The First Trip from Valdez to Copper Center
When Capt. Abercrombie reached Copper Center via the Valdez Glacier Route in 1898,
he decided to return to Valdez by rafting down the Copper River. He left the expedition's
horses at the Indian village of Taral. On arriving in Valdez in early October, Abercrombie sent guide and packer Pete Cashman with Charles Anderson, Jack Stewart and
Joe Ham to bring the horses back to Valdez.
The men left Valdez on October 18th following Corp. Heiden's trail through Keystone
Canyon to Thompson Pass. It took them many days of hiking up valleys that ended in
glaciers or turned the wrong direction before they found a route over the mountains
and into the Quartz Creek mining district. From here they headed to the Klutina River following
it to Copper Center.
They found the horses and tried to bring them back to Valdez. Cashman knew that winters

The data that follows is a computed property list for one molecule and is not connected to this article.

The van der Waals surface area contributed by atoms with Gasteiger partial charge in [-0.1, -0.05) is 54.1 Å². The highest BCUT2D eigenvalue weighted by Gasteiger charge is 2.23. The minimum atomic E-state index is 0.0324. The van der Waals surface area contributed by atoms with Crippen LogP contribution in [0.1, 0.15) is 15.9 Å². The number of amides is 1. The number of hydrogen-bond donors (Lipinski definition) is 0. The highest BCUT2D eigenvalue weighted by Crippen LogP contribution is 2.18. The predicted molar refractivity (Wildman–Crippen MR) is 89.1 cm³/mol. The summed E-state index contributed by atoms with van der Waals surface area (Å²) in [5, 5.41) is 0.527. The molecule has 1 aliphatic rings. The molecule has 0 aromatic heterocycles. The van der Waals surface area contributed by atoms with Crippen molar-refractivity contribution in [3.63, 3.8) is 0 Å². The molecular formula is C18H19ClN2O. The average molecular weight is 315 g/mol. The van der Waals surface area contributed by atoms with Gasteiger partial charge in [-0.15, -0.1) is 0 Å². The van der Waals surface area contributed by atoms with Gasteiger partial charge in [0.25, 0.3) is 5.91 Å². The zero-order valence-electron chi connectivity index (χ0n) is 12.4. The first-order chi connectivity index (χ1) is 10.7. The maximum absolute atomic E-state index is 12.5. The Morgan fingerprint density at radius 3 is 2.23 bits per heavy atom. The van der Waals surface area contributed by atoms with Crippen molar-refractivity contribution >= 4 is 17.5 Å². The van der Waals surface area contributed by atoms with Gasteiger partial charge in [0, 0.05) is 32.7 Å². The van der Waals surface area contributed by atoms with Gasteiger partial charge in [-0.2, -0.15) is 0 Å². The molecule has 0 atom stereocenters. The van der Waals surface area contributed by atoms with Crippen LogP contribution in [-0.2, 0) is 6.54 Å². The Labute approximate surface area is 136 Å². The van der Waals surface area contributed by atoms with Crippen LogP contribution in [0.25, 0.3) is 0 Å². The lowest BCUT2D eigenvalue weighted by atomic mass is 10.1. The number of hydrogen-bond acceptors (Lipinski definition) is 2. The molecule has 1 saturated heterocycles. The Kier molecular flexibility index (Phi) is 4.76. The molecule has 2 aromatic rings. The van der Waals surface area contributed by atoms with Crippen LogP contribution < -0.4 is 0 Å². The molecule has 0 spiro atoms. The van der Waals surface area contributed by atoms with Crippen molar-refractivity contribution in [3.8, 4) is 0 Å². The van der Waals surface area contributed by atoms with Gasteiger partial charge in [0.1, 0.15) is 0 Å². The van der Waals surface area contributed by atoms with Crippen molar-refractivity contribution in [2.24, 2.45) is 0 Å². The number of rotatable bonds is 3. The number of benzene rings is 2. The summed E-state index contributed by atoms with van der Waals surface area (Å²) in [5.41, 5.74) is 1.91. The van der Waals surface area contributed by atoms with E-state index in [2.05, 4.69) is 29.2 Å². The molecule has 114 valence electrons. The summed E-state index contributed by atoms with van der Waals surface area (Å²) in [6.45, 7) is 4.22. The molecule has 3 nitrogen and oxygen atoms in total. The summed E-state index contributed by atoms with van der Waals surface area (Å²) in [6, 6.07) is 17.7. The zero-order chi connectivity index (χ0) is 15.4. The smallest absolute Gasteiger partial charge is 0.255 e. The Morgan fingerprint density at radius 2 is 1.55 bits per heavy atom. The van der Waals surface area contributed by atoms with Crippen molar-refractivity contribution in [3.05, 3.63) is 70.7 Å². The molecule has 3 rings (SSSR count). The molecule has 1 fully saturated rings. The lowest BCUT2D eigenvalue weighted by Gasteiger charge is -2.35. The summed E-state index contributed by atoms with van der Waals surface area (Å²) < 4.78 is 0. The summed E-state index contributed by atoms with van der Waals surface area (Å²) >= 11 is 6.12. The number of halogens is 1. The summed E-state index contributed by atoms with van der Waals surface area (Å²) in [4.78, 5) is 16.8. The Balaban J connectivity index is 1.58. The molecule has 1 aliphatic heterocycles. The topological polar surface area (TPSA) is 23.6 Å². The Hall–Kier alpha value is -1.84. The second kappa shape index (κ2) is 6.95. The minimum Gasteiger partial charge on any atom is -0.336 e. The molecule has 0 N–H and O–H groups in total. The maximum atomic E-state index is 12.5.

snows now made his route impassable and asked the Indians at Taral about driving
the horses out down the Copper River. The Indians indicated this, too, was impossible
and that any route to the coast in late November would be difficult.
Cashman offered to pay the Indians for their services, but they refused saying: "White
man ha-low muck-a-muck. Indian high-you muck-a-muck. One moon high-you cold white
man no muck-a-muck. Indian pot latch high you muck-a-muck. In one moon high you cold,
high-you wind, white man die." Cashman added that the Indians were nearly right.
The first Americans had at last found a glacier-free route from Valdez to Copper Center.
During the winter, news of the route spread through the prospector's camp. As spring
approached, sick and discouraged prospectors began trudging along the route back
to Valdez while prospectors and Capt. Abercrombie's expedition, who had returned to
Valdez or the States for the winter, arrived to expand and push the trail farther
into the interior.
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